‘The Divine Boys’: Toxic Masculinity and Privilege as the Roots of Violence

By 07 September, 2020

There is an age-old nature vs. nurture debate, but Laura Restrepo’s The Divine Boys makes a persuasive case to scrutinise another factor: the environment created by toxic masculinity. Set in Bógota (with a breezy vacation to Atolaima), the events surround the gruesome kidnap, abuse and murder of a seven-year-old girl, told by the perpetrator’s close friend. It is based on the true story of Yuliana Andrea Samboni‘s horrific rape and killing at the end of 2016, which prompted street protests and campaigns opposing gender-based violence, child sex abuse and the socio-economic divide between privileged and poor.

The chapters of The Divine Boys are demarcated by character: there is one for each of the five “Tutti Frutti” gang, friends of the man nicknamed “Muñeco” (a.k.a. Ken, Kento, Mi-lindo, Baby-boy, Chucky), the perpetrator of the horrific crime. The narrator is another of these five men, “Hobbit” (a.k.a. Hobbo, Bitto, Bobbi, Job), whose own chapter is the final one in the book. We also hear from a few female characters in the form of Alicia, girlfriend of “Duque” (a.k.a. Nobleza, Dux, Kilbeggan), some of the boys’ mothers or wives and Hobbit’s sister Eugenia, although the women all remain very much peripheral. The victim is the only other character to be given a chapter, titled “The Girl”, and interestingly sandwiched between “Tarabeo” (a.k.a. Táraz, Taras, Bulba, Dino-Rex, Rexona) and “Píldora” (a.k.a. Pildo, Piluli, Pilulo, Dora, Dorila, Gorila). This makes her literally the central character and her chapter is also the longest – and most shattering – in the book. The chapters are knitted together very well with careful storytelling and there is also a clever sing-song motif throughout about “creepsters”:

“The creepsters are a thousand and two, and the smallest looks like you.

 The creepsters are a thousand and three, and the smallest looks like me.”

The “Tutti Frutti” are certainly more than friends: their brotherhood has continued since their time at Quevado Prep school, following a basic code of: “worship of drink, dominance of females, betrayal of our mothers, scorn for the weak, and shitty relationships with life in general”. Now in their thirties they live, breathe and perform privilege individually and in sum; they wear their public school-style nicknames like crowns and engage in the “the rich of Level Six” lifestyle. In Muñeco’s case this involves non-stop, days-long benders, and for the rest some combination of pills, wealth and regular visits to a place called Eden. I’d be really interested to have a conversation about the translation of posh modern culture – that is both regional and yet prevalent worldwide – as in this particular piece the translator Carolina De Robertis has done a stellar job. The result really helps to land an important point in the context of a devastating attack against a young girl, described as “a child from the slums”.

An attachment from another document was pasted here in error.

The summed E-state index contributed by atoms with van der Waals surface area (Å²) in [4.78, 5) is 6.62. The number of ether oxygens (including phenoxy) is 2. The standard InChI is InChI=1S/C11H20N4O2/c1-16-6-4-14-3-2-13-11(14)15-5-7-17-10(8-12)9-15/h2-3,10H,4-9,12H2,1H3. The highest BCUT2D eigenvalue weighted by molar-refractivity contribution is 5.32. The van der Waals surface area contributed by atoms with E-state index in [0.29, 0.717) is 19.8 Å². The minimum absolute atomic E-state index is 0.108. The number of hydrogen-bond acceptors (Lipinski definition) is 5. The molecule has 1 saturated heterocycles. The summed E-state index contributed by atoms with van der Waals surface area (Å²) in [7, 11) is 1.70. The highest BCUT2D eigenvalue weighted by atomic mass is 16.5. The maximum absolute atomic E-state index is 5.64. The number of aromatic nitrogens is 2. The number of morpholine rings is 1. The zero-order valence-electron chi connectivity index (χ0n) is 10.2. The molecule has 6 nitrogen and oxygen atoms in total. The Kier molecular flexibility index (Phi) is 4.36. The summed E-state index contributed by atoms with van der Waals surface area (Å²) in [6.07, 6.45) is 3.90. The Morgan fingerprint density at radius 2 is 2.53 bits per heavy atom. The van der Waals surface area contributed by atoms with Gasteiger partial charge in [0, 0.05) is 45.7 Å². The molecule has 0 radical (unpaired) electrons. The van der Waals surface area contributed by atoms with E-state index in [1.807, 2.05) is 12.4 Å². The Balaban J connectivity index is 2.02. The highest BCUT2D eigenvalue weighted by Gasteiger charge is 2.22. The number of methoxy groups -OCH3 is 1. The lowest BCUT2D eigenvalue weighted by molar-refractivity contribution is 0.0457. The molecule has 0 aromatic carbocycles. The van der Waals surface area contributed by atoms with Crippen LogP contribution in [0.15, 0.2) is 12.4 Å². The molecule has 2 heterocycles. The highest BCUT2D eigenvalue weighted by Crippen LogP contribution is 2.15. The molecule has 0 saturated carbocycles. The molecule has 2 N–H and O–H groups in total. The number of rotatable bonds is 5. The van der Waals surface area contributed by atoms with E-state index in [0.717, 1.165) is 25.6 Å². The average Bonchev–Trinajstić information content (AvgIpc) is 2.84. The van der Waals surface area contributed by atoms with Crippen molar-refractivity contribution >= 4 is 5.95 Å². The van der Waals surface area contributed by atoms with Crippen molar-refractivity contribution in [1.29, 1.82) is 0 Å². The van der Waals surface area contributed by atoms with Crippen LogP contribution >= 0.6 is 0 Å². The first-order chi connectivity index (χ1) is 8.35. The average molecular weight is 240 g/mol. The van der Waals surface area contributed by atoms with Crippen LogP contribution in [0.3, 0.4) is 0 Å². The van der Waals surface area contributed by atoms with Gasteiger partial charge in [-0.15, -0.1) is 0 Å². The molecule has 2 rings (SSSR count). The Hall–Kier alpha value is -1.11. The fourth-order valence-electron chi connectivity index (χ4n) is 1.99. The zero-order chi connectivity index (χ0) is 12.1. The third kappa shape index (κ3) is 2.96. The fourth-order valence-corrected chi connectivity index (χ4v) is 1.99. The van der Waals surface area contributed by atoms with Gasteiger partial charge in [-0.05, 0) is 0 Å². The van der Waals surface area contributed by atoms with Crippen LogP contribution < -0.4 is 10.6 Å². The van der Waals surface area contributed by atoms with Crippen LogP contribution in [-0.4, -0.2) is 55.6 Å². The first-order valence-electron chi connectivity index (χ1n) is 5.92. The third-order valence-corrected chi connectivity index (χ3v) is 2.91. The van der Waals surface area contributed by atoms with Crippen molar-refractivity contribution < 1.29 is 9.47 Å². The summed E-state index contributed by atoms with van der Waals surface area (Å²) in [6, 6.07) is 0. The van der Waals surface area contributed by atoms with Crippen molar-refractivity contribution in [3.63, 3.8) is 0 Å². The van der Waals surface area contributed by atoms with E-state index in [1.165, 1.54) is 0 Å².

Laura Restrepo © Daniel Mordzinski

There is a fascinating conflict between each individual’s feeling of ‘this isn’t my problem’ and the shared guilt upon which the book really is premised. Hobbit assures Píldora that only Muñeco was a murderer (the rest were accomplices), but there are obvious acts of acknowledgement by each of the five for their share of the blame. It is interesting too that the book is titled “The Divine Boys”, rather than ‘Tutti Frutti’, the former label supposedly referring to Muñeco and Tarabeo only, as ringleaders of the pack. It is a journey; by the end, none of the adults felt entirely innocent, and indeed Hobbit’s whole chapter is explicit remorse for letting Muñeco go too far. This understanding by the characters, and of course by the reader, is one of the book’s most important messages.

Laura Restrepo was born in Bogotá, Colombia, and has written numerous bestselling and prize-winning novels. The Divine Boys, translated by Carolina De Robertis, is published by Amazon Crossing and available to purchase on Hive (UK) and Bookshop (USA).

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